As the Salesforce community continues to grow in both size and pull, events like these attract more and more new attendees. If you’re one of them, or if you’re not yet signed up but considering it, here are ten quick tips to help you get the most out of your day.
Let’s start with an easy one…
1) DO go!
Sure, it’s not the event on the Salesforce calendar – that would be the huge Dreamforce conference in San Francisco. But it’s a long wait between Dreamforces and the wait between Dreamforces you can afford to travel to and stay at is even longer. So take advantage of what is a kind of mini-Dreamforce, on your own doorstep and, best of all, completely free.
2) DON’T expect to be able to see and do everything
Although smaller than Dreamforce and with fewer sessions, the reduced event duration and choice of content often mean that sessions can clash and will almost certainly be oversubscribed. Decide which sessions are the most important to you and arrive at them early – 10-15 minutes should be early enough to get you a spot in the inevitable queue.
3) DO attend hands-on training…
When planning which sessions you want to attend, be sure to include at least one of the hands-on training classes (see the list of those revealed so far on the event’s agenda). These are really valuable, well-paced sessions which take a particular topic and help you develop your knowledge and practical experience of it. To take part, you’ll need to bring a laptop, and carrying that around all day will need to be taken into account, but the effort will pay you back. In fact, if you’re trying to get your employer to see the benefit of letting you take the day off to attend the tour, just one of these sessions alone will validate and repay your attendance.
4) …and DON’T skip the expo
It’s really tempting to reject the expo hall as a place to be avoided, somewhere where a bunch of companies are just trying to sell to you. And, to be blunt, that’s not a million miles off. But the exhibitors are all ISVs from the Force.com ecosystem – these are companies that Salesforce trusts, have partnered with, and have chosen to represent their ISV community at official events like this. So do wander round the stands, and look out for cool tools you never knew existed. You may not need any of the tools right now, you may not need them in the next year, you may not ever need them in your current role, but if you ever come across a new problem, a new question or a new client requirement somewhere down the line, you’ll have a greater chance of solving it if you know what kind of add-on tools are available out there. And that’s worth giving up your email address for, isn’t it?
5) DO meet new people…
The world tour events serve up an excellent chance to get immersed in your country’s SFDC scene, to meet interesting and diverse groups and to expand your network. Anyone who’s anyone in the UK Salesforce ecosystem is likely to be there, so whether you’re looking to bump into someone in particular or just keen to see who you find, this is your annual opportunity to do so. Phil Walton, one of the UK MVPs, has produced this excellent infographic showing the 25 people he recommends connecting with at the event. Check it out here.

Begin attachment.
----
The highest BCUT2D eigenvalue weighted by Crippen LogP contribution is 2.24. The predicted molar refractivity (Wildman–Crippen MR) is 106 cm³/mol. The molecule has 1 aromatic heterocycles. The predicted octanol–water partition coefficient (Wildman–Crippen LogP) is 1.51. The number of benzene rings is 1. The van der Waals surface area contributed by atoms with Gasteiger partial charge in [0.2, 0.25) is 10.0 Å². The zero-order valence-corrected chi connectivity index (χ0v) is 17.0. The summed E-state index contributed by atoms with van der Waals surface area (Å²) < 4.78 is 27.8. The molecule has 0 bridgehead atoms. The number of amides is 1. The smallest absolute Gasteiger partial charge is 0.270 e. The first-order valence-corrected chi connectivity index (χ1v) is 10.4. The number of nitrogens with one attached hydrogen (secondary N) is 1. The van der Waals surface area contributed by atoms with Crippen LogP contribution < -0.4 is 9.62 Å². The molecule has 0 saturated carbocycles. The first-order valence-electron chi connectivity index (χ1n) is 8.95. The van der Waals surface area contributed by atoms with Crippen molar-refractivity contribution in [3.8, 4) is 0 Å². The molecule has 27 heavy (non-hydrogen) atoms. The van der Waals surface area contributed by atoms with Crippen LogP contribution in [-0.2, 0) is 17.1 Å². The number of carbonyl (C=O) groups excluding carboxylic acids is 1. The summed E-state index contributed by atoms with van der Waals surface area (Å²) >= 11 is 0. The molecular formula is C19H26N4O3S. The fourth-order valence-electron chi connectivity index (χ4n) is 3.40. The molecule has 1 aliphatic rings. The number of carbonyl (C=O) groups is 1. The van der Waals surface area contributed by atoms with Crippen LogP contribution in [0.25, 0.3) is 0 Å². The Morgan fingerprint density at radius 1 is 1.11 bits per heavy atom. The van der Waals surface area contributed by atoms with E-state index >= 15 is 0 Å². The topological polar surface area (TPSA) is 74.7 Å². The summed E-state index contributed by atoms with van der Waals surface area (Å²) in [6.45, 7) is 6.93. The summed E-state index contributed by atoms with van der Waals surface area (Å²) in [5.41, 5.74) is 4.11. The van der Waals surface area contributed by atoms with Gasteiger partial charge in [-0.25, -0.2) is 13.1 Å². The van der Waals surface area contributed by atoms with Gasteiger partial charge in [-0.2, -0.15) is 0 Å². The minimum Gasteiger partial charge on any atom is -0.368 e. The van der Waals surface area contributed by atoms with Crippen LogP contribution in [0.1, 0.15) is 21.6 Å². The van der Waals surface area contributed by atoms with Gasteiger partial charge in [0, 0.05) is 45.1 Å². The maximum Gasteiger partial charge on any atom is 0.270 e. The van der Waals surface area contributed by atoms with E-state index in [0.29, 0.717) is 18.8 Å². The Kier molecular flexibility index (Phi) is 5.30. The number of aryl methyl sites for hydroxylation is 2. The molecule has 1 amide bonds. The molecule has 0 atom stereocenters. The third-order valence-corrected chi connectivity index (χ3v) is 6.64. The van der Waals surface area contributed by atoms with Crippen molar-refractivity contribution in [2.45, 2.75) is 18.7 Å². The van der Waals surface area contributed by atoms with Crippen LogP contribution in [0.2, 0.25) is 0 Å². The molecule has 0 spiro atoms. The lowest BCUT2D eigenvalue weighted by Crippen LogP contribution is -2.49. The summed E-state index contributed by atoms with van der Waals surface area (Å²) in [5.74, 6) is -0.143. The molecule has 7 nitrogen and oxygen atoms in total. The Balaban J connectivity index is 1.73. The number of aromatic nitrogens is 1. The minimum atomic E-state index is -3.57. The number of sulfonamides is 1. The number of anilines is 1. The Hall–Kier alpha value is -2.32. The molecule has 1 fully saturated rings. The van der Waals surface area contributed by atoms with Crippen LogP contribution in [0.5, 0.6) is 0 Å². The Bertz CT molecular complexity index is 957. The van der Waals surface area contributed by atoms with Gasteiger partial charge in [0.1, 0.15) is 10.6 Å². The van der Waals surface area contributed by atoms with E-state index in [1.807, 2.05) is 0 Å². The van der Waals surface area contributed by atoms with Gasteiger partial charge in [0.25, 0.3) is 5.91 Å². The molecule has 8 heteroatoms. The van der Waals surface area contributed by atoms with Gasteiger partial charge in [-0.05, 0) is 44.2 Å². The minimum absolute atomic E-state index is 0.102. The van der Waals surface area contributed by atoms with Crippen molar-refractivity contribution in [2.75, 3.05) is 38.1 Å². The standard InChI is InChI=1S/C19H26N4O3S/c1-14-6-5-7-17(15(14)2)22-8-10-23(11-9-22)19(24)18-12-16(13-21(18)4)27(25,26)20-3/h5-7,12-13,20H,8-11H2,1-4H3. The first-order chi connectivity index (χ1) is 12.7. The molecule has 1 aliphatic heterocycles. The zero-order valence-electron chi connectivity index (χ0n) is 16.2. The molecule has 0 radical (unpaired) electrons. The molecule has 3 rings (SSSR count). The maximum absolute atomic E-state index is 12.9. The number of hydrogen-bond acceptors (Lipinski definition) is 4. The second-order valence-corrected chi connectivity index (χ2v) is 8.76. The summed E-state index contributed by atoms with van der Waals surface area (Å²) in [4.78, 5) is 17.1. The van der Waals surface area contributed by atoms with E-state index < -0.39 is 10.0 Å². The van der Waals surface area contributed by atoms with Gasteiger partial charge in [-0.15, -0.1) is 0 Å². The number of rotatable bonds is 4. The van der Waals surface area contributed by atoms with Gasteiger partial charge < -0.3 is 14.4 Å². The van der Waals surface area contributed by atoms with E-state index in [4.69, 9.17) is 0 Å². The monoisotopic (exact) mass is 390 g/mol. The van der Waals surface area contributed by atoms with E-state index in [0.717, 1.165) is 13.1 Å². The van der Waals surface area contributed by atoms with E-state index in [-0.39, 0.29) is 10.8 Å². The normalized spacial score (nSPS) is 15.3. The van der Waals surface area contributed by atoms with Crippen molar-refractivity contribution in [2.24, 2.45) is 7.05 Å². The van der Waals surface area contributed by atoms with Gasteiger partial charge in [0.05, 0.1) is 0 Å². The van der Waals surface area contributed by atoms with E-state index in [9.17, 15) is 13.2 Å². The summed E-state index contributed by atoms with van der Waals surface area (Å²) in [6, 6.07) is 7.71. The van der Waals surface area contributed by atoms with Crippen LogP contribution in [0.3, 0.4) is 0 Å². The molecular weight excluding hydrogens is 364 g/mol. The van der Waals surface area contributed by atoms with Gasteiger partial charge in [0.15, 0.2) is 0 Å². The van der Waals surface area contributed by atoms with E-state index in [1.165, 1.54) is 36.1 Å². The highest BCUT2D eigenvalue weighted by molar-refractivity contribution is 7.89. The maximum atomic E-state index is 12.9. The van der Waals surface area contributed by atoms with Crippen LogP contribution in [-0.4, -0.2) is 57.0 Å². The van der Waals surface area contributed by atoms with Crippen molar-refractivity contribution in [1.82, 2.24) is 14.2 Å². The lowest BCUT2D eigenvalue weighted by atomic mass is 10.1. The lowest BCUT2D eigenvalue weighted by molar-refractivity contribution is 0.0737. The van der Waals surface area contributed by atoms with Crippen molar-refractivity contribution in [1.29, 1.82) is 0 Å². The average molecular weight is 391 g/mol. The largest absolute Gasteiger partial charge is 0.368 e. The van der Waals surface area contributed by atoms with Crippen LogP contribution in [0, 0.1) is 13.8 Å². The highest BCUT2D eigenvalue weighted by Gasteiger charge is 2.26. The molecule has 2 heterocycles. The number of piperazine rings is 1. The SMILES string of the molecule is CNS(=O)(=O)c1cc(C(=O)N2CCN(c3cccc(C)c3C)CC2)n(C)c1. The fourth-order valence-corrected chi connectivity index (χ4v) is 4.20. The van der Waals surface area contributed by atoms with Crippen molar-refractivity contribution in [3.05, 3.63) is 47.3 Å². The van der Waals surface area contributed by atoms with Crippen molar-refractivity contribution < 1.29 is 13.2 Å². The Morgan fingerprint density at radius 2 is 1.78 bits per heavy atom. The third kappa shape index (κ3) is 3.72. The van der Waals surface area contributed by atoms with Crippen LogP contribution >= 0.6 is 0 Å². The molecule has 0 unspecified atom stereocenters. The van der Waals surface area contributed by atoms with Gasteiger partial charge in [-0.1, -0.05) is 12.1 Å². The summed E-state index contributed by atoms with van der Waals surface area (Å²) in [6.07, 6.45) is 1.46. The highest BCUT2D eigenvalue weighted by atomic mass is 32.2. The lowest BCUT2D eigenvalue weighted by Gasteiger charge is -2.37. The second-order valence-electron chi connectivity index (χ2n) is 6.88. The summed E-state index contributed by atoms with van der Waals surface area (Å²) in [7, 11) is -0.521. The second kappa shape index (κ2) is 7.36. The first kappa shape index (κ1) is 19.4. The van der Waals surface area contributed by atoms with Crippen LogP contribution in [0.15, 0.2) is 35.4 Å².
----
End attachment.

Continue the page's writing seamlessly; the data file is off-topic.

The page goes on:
6) …but DON’T ignore old friends!
Most of us in the SFDC community are always super busy (that’s not a complaint!) and there are too few occasions on which we get chance to meet up. That’s especially true if you’re one of the many Salesforce professionals based outside of London. So make a plan to catch up with friends and associates you may not have seen recently. There are plenty of food and drink options at the venue, so there’s no excuse not to have a chat over a coffee or a snack – the next session of the day can wait!
7) DO catch a lift…
If you get the opportunity, try to catch a lift back to central London after the event on one of the partner-sponsored after party pleasure crafts. These set off from right outside the Excel centre just after the event and will give you the chance to take in some snacks and drinks with the old and new friends you’ve met as you sail back to the heart of London. Just make sure you pre-register.
8) …therefore DON’T get a hotel close to the venue
The Excel centre is a great venue but it’s a little bit isolated, at least in comparison to the rest of the city. So get a hotel which is more central. Then, when the after-party boat drops you off, you’ll have the choice of hitting the hay straight away or carrying on to any central London after-after parties which may be going on!
9) DO be selfish…
Use the event as any opportunity to further your own knowledge and to promote your own skills. Whether you’re there to learn more about a particular topic to add to your armoury, to network with the upper echelons of your local SFDC community, or even to put yourself in front of potential new employers, you should be sure to go into the event with your own agenda of what you want to get out of it.
10) …but DON’T leave your colleagues behind
Even if your co-workers are not SFDC specialists – or perhaps especially if they’re not SFDC specialists – there will be something at the event for them. Salesforce knows that not every single attendee will be a platform expert, and the content and sessions are planned accordingly. And being brutally honest, once you’ve been to a number of Dreamforces or World Tour events, the amount of genuinely new information you pick up at each one begins to decrease. So take the opportunity to bring someone else to the party, to get their opinions, to cover double the amount of sessions, or just to share the experience. At worst they’ll come away knowing a little more about the platform and why you love it; at best they’ll be a complete convert and can help persuade your employer to give you more Force.com toys to play with!